As it turns out, Roenick was a blessing for the Sharks.
During the 2007-2008 season Roenick led the League in game winning goals, tallying 33 points in 69 games. He was a veteran contributor on a team that needed that kind of leadership, taking players such as Torrey Mitchell and Devin Setoguchi under his wing and inviting them over for dinner throughout. He scored the 500th goal of his NHL career on November 10th, 2007, becoming only the third American born player to do so. By all accounts he was a model bottom six forward, and most importantly, a model citizen within the Sharks locker room.
His greatest achievement in teal was no doubt his performance against the Calgary Flames during the 2008 postseason. That single performance elevated him to legend status amongst the Sharks fanbase, cementing his place as one of the organization's most beloved figures in recent memory.
Roenick scored two goals and two assists in that game seven, the first in HP Pavilion history, and led the Sharks past their arch-rival the Calgary Flames. He was hailed as a saivor. A player who had resurrected his career. A success story that proved a man, who was ostracized for his outspoken behavior by many, could become revered and cherished once again.
Roenick would go on to spend two years with the club. Two more years playing the game that he loved, an opportunity he didn't think he would have ever again after leaving Phoenix. Speaking at his retirement ceremony on August 7th, Roenick thanked the organization that had given him another chance.
And most importantly, an organization that had, in Roenick's own words, given him his life back.
"Sometimes friends come and save you," Roenick told ESPN.com. "Just when I thought that it was all over, Doug Wilson asked me to fly to San Jose and talk about playing for the Sharks. He asked me if I could still play the game and I told him I know I could still play."
"In Phoenix, I wasn't able to say goodbye to the game," Roenick continued. "Doug Wilson and the San Jose Sharks gave me my life back. I can sit here and make my own decision to hang them up and move on."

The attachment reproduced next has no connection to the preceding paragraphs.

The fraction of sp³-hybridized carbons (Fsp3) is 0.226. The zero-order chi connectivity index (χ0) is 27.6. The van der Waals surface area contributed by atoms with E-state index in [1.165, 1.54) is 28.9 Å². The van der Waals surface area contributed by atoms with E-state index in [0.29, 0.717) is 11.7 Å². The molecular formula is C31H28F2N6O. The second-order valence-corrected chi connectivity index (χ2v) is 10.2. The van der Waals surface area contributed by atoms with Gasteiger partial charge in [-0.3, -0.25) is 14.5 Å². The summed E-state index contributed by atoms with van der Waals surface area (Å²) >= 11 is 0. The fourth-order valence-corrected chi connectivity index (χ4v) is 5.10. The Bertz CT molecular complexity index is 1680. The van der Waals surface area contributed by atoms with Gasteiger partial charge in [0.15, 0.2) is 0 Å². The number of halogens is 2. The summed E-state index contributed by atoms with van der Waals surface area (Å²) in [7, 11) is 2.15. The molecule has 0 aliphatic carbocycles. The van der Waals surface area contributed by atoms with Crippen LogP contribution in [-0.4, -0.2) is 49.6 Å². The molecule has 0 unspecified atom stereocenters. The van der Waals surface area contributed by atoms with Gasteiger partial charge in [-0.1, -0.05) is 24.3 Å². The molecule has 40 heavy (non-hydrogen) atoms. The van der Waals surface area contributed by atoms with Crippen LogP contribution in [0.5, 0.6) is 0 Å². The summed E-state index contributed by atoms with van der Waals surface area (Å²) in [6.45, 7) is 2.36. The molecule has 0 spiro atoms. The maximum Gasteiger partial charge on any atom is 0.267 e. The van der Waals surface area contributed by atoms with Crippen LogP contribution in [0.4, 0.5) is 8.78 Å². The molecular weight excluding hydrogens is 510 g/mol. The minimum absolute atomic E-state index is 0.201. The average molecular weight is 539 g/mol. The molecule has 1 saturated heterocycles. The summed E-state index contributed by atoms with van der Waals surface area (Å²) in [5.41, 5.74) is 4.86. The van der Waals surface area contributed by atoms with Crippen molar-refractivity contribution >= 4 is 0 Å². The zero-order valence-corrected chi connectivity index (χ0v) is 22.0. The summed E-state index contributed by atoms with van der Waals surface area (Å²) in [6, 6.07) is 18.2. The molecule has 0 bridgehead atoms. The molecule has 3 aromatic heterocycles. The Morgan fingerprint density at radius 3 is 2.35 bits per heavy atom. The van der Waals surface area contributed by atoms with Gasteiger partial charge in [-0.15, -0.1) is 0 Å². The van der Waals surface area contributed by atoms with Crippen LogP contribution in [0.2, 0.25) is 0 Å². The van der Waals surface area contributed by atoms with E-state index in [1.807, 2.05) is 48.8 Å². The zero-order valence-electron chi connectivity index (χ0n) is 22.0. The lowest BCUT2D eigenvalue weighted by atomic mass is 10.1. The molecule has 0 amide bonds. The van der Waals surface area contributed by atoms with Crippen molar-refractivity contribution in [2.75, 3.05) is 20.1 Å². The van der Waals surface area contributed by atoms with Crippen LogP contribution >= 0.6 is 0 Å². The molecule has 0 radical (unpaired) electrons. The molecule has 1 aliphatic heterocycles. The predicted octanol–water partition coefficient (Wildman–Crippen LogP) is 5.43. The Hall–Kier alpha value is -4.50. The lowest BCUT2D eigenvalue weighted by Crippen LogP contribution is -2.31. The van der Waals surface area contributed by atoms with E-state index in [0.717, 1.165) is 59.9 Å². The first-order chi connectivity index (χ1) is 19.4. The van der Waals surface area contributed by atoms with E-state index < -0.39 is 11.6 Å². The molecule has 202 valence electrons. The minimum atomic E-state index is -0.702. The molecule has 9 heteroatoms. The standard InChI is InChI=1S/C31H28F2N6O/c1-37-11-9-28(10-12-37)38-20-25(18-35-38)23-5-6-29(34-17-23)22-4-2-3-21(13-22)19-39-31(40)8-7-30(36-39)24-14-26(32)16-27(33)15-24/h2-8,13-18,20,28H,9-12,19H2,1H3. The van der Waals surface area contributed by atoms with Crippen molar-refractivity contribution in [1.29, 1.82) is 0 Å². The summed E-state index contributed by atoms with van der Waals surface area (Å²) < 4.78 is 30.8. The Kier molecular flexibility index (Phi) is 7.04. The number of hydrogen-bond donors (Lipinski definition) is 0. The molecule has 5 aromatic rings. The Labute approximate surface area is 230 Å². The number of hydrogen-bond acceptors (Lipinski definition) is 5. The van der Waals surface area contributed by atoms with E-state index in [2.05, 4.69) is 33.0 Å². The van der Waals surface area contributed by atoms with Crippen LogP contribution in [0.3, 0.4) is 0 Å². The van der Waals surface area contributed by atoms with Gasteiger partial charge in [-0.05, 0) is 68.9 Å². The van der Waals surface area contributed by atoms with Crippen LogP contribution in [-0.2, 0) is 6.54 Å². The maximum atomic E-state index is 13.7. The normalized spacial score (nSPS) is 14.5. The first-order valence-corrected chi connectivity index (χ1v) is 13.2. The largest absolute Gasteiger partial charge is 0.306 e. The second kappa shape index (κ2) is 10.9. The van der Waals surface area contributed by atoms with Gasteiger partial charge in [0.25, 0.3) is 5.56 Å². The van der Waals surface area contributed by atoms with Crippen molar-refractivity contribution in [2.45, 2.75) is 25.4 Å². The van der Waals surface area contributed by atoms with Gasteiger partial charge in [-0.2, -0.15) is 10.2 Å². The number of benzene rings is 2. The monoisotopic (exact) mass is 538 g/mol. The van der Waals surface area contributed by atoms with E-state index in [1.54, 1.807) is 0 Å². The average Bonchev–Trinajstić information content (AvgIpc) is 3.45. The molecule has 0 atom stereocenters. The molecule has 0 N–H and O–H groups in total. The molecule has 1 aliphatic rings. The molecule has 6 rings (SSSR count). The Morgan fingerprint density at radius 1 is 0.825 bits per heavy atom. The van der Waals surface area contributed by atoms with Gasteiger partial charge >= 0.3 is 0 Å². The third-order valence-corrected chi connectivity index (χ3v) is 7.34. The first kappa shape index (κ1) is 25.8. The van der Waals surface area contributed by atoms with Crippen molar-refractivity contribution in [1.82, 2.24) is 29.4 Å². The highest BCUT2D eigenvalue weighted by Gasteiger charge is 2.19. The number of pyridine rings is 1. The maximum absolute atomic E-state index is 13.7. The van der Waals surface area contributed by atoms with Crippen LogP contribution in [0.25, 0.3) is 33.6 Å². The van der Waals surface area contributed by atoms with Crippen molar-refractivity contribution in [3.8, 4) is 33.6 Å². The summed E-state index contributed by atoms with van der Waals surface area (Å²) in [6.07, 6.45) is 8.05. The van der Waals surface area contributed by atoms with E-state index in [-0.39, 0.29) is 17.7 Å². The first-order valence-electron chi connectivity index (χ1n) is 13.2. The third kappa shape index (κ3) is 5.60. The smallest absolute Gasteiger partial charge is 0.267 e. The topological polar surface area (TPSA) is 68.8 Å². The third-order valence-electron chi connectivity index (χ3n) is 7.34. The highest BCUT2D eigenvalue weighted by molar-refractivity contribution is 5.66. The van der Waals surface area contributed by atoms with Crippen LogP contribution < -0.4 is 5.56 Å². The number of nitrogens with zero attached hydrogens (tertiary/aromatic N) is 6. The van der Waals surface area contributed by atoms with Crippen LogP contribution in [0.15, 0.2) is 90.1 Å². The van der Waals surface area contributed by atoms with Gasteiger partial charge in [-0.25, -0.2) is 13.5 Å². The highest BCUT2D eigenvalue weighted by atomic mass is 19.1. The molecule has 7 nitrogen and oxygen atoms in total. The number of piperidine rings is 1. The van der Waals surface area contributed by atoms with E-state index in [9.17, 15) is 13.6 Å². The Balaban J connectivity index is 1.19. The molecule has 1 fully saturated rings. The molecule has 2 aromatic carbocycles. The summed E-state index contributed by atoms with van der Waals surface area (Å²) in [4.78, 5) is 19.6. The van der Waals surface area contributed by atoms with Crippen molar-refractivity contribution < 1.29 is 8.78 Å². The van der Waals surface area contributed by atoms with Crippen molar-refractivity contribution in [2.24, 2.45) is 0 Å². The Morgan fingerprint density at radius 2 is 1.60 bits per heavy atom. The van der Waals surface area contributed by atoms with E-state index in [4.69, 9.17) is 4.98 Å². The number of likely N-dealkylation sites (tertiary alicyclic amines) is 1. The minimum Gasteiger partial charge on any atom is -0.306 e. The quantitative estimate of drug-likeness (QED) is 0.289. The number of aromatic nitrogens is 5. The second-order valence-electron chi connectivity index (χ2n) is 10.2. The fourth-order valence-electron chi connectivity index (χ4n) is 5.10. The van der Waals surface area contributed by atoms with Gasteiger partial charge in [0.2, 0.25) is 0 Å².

On that summer day Roenick praised the organization that had given him another chance, lauded the friendship he shared with a former teammate. Today he has likely tarnished a friendship he shared with a different former teammate, one whom he played with only two mere years ago.
So what changed in these last two years? What precipitated Roenick's angry accusations today, comments that clearly crossed a line within the hockey community in San Jose?
Roenick has always been one to voice his opinion. His brash personality hasn't always fallen in line with the humble nature of many NHL players, and in a League where any news is not always good news, Roenick's temperament has often clashed with those who are committed to preserving that reputation. He's a loose cannon in every sense of the word, albeit an entertaining one at that.
Roenick's burgeoning career as an national analyst also makes it imperative that he continue to develop a vibrant and opinionated voice. The NBC family didn't hire him to get in front of the camera and toss underhanded softballs-- they hired him to come in and throw brush back fastballs high and tight. His opinion is what drives individuals to NBC's and Versus' hockey coverage. The fact that Mike Milbury continues to be employed in the television industry despite xenophobic and off-color remarks that swerve wildly off the road of reason is a testament to the entertainment business where Roenick is currently employed.
But most importantly, at least within the context of this story, Roenick played two years with Patrick Marleau as his team Captain.